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Chicago Architectural History - Frank's White City
The White City
Part of Chicago was renamed "White City" during the 1893 Columbian Exposition, because the fair's buildings were constructed of white stucco. Against the dark buildings of the city, the fairgrounds looked lit up already, but the addition of thousands of electric light bulbs made the illusions real at night.
The White City was found around the marked areas on the map below and it became a much-used recreational area from 1905 all the way into the 1950s, about the time that Frank Lloyd Wright died.
This is the first building Wright designed. It still stands near the White CIty.
Frank Lloyd Wright Blueprints
Frank Lloyd Wright was born in 1867 after the American Civil War, three years before my grandfather was born in 1870 to live on an Ohio farm with no running water and no electricity for decades. On the other hand, electricity became an important part of Wright's architectural work long before the Ohio farms stopped using candles and lanterns.
In 1887, Frank moved to Chicago to be an architect, while my grandfather at age 17 had been working the farm for nine years already, 12 to 16 hours a day. Parts of Illinois advanced more quickly in technology than did Ohio.
My father somehow came into possession of some Frank Lloyd Wright blueprints and these helped him to study drafting in college. I don't know how those paths crossed, but it must have been a good story.
Meanwhile, Wright and my grandfather died in the same year: 1959. Education certainly makes a difference in success. The first was famous, the second was unknown. The first attended high school and some college classes, going on to work for an architectural concern in Chicago until he could start his own firm. My grandfather was pulled from the third grade and did back breaking farm work until his 80s.
The Chicago School
The Chicago School of Architecture is not a school. It is a style and styles were called schools in the 19th and early 20th century, Another example is the word "House." One of my martial arts is named the House of Wisdom. House here means school and school means style.
The Chicago style was often called Commercial Style from about 1890 to World War I, when Wright was becoming active in architecture, streamlining old hulking European designs and hanging everything in cantilever. For comparison, just one state to the east, my grandfather was just getting running water and electricity into his two farmhouses. He could have used Frank's help.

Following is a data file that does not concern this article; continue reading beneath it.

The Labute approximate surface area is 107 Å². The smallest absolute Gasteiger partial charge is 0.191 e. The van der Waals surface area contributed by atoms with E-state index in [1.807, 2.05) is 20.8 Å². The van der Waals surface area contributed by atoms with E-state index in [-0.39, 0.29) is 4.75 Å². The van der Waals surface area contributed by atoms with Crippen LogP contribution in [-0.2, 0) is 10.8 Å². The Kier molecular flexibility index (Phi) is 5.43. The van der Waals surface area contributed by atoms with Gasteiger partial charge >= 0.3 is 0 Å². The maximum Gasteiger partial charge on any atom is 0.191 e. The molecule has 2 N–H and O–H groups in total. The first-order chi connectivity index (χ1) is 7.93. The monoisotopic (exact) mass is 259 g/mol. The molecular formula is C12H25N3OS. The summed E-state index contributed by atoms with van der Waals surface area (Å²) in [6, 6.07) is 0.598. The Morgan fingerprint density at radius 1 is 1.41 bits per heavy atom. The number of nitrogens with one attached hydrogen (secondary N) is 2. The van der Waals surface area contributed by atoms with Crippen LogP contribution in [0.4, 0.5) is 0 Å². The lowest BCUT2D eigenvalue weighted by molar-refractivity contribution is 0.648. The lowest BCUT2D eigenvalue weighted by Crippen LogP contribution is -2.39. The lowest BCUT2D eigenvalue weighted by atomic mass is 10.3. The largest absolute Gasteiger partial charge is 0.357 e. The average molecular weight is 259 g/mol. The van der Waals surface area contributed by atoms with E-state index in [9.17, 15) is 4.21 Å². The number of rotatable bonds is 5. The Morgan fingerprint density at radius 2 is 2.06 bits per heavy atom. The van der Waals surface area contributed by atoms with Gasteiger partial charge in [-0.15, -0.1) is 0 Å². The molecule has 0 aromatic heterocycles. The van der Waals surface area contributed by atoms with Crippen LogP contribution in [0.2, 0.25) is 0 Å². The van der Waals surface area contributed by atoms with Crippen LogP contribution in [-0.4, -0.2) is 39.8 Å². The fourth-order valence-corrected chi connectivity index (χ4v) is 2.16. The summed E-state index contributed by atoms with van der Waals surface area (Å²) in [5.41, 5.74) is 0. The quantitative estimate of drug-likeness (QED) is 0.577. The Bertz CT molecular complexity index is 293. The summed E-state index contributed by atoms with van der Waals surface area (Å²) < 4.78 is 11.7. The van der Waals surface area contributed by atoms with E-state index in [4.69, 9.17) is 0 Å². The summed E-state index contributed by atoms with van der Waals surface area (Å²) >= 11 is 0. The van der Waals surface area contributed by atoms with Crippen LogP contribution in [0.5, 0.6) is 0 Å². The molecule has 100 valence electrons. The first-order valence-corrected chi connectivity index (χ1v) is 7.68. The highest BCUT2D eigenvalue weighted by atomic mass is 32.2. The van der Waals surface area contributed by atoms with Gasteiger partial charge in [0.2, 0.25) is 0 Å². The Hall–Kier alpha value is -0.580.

The second floor room is the dining hall of the Dana-Thomas house that Wright designed and built around 1904 before the Chicago's World Fair. He always constructed the furniture to go with the house and the Dana-Thomas work was no exception.
This dwelling is "prairie style" architecture, a more flowing space than the cookie-cutter boxes that were coming into fashion at the time in the city. Frank filled much of the Chicago suburbs and center city with this type of flowing work, adding a new chapter to Chicago Style.
One particular innovation that Wright introduced was the double-paned window that is sound proof.
The Wright School in Chicago
The Robie House was built around 1908 in Chicago, and it is another example of prairie style architecture, with plenty of room. Wright designed commercial buildings and residences in and around the White City portion of the community from 1888 through 1908, but designed buildings elsewhere across the United States.
For an interesting visit, look at the "Student Work" page of the Taliesin website to view the jaw-dropping innovation of housing and landscape design that today's Wright students are developing.
So Long, Frank Lloyd Wright. Simon and Garfunkel.
© 2008 Patty Inglish